Pity Börje Ekholm. No sooner had Ericsson's incoming CEO been appointed, it seemed, than Ericsson told investors its main market would shrink again next year. Last week, Democratic nominee Hillary Clinton, his choice for US president, lost an election to Republican rival Donald Trump. The president-elect has scared global technology companies with his protectionist rhetoric, and previously accused Ericsson of bribing Clinton. These are hardly the conditions in which to engineer a turnaround or prepare Ericsson for sale. Yet the latter option may prove the easier. (See Blond Buffoon a Worry for Telecom Vendors.)
Like its Finnish rival Nokia, Ericsson AB (Nasdaq: ERIC) is in a rut. Sales at both equipment vendors have been falling this year, and the outlook is bleak. During a recent earnings presentation, Nokia Corp. (NYSE: NOK) forecast that revenues in its main addressable market would continue declining at a low "single digits rate" next year. Ericsson, at an investor update last week, predicted that the mobile infrastructure market -- which accounts for the bulk of its sales -- would decline by 2-6% in 2017, after shrinking 10-15% this year. (See Ericsson Swings to First Net Loss in 4 Years and Nokia Forecasts Sales Decline in 2017, Shares Fall.)
Amid economic uncertainty, telco customers are tightening their belts. Moreover, the industry has reached the low point of one of its spending cycles. Having already invested heavily in the rollout of 4G networks, service providers are waiting for the appearance of 5G before they open the purse strings again. Hoping to gee up investors, Ericsson last week said the first 5G networks would arrive in the second half of 2017. Yet the widespread view is that standardized 5G technology will not see launch until 2020, at the very earliest. (See Ericsson Expects Initial 5G Networks in H2 2017.)
Ericsson and Nokia will obviously hope to buck the market decline, but they have failed at that so far. Headline figures suggest they are still losing market share to Chinese vendors Huawei Technologies Co. Ltd. and ZTE Corp. (Shenzhen: 000063; Hong Kong: 0763), which continue to report impressive growth in sales to service providers despite the slowdown in spending. While Huawei has been able to recruit staff and boost per-employee revenues at the same time, Ericsson and Nokia have been struggling to resize their operations efficiently. (See Is There No Stopping Huawei?)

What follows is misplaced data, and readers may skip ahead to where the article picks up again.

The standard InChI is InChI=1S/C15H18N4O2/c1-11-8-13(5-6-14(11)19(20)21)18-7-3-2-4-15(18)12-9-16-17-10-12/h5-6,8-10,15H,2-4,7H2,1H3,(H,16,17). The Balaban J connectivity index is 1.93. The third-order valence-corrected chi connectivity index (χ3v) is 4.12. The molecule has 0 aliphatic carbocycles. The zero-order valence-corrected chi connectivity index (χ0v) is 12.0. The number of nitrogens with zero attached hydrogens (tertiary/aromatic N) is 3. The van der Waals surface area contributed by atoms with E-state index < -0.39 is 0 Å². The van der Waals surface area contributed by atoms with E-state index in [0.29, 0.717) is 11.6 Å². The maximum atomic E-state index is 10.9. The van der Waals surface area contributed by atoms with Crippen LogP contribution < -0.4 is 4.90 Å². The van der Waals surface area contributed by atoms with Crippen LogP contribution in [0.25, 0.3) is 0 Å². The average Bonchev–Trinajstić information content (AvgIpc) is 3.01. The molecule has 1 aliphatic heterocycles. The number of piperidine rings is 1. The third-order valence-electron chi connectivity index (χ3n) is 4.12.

Having already gone through several rounds of restructuring, Ericsson sacked former CEO Hans Vestberg in July only weeks after announcing its latest redesign. Critics say it has become too cautious and reactive. Like others, it is trying to focus on growth opportunities in cloud computing, media, all-IP networks and back-office IT. That means its overall addressable market will grow by 1-3% over the 2016-18 period, it insists. But whether Ericsson can restore topline growth, with its mainstream market in a squeeze, remains in doubt. (See Ericsson Ejects CEO Vestberg and Vestberg's Seeds May Yet Bear Fruit for Next Ericsson CEO – Analyst.)
Table 1: Market Size and Outlook
|Addressable market 2016||CAGR 2016-18|
|Networks||$100 billion||-0% to 2%|
|IT and cloud||$100 billion||5% to 7%|
|Media||$12 billion||9% to 11%|
Right now, the company claims to generate about a quarter of its sales from the IT, cloud and media sectors. But only 21% of total revenues came from what it calls "targeted" growth areas in the recent July-to-September quarter. What's more, revenues in those markets were up by just 313 million Swedish kronor ($34 million) compared with the year-earlier quarter, while overall sales fell by SEK8.1 billion ($883 million). Some of Ericsson's growth-areas initiatives, including a few M&A moves, have been uninspiring, according to analysts. A strategic tie-up with IP giant Cisco, announced late last year, has so far borne little earnings fruit.
The big question now is whether Ekholm, who takes charge in January, is the right man to spearhead an Ericsson recovery. Hired at the end of October to replace acting CEO and CFO Jan Frykhammar in the leadership role, he has worked for several businesses owned by Sweden's Wallenberg family, whose Investor AB fund holds a 21.5% stake in Ericsson. He has also had a seat on Ericsson's board for several years, making him very familiar with the company.
That is not to everyone's liking, however. Some would have preferred to see an outsider in the job, untarnished by association with Ericsson's mistakes. For others, Ekholm's lack of hands-on experience in the technology sector -- despite an academic background in engineering -- may be a concern. The Wallenberg acolyte had little to say about his strategic vision for Ericsson at a press briefing last month, instead highlighting the need for more cost cutting. Ericsson's share price edged up just 0.6% on the day of his public appointment, and has since risen nearly 2%. But it remains 44% lower than at the end of last year. (See Cost Cutting Must Continue, Says Ericsson's New CEO.)
One possibility is that Ekholm simply knocks Ericsson into some kind of functional shape before putting its assets up for sale. His background in finance and consulting, and reputation as a "fixer," make him look ideal for this kind of role. The strategic partnership with Cisco Systems Inc. (Nasdaq: CSCO) has already prompted speculation that a full-blown merger could be forthcoming. But other companies might also be interested in picking away at the juicier portions of Ericsson, like scavengers at the flesh of a dying beast. Attracting bids that appeal to shareholders will not be easy, but getting that animal back on its feet could be the far harder challenge. (See Beginning of the End for Ericsson?.)
— Iain Morris, , News Editor, Light Reading